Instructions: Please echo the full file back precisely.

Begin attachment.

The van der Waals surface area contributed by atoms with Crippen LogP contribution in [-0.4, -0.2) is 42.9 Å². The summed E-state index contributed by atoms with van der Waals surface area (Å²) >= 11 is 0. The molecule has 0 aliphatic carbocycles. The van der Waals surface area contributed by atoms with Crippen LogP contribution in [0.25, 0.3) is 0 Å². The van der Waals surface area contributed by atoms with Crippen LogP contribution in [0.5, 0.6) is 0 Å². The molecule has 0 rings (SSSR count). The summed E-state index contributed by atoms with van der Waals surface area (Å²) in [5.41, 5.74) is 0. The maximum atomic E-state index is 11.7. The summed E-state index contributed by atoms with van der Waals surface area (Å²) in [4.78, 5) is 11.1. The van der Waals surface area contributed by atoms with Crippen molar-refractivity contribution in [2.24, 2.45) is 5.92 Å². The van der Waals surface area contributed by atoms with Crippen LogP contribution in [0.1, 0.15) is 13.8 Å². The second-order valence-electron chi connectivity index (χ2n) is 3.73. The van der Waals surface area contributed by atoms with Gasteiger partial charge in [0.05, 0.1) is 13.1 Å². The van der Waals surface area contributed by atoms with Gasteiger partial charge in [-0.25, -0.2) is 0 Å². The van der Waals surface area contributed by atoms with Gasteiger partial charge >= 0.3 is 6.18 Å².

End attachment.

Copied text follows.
The van der Waals surface area contributed by atoms with Crippen LogP contribution in [-0.4, -0.2) is 42.9 Å². The summed E-state index contributed by atoms with van der Waals surface area (Å²) >= 11 is 0. The molecule has 0 aliphatic carbocycles. The van der Waals surface area contributed by atoms with Crippen LogP contribution in [0.25, 0.3) is 0 Å². The van der Waals surface area contributed by atoms with Crippen LogP contribution in [0.5, 0.6) is 0 Å². The molecule has 0 rings (SSSR count). The summed E-state index contributed by atoms with van der Waals surface area (Å²) in [5.41, 5.74) is 0. The maximum atomic E-state index is 11.7. The summed E-state index contributed by atoms with van der Waals surface area (Å²) in [4.78, 5) is 11.1. The van der Waals surface area contributed by atoms with Crippen molar-refractivity contribution in [2.24, 2.45) is 5.92 Å². The van der Waals surface area contributed by atoms with Crippen LogP contribution in [0.1, 0.15) is 13.8 Å². The second-order valence-electron chi connectivity index (χ2n) is 3.73. The van der Waals surface area contributed by atoms with Gasteiger partial charge in [0.05, 0.1) is 13.1 Å². The van der Waals surface area contributed by atoms with Gasteiger partial charge in [-0.25, -0.2) is 0 Å². The van der Waals surface area contributed by atoms with Gasteiger partial charge >= 0.3 is 6.18 Å².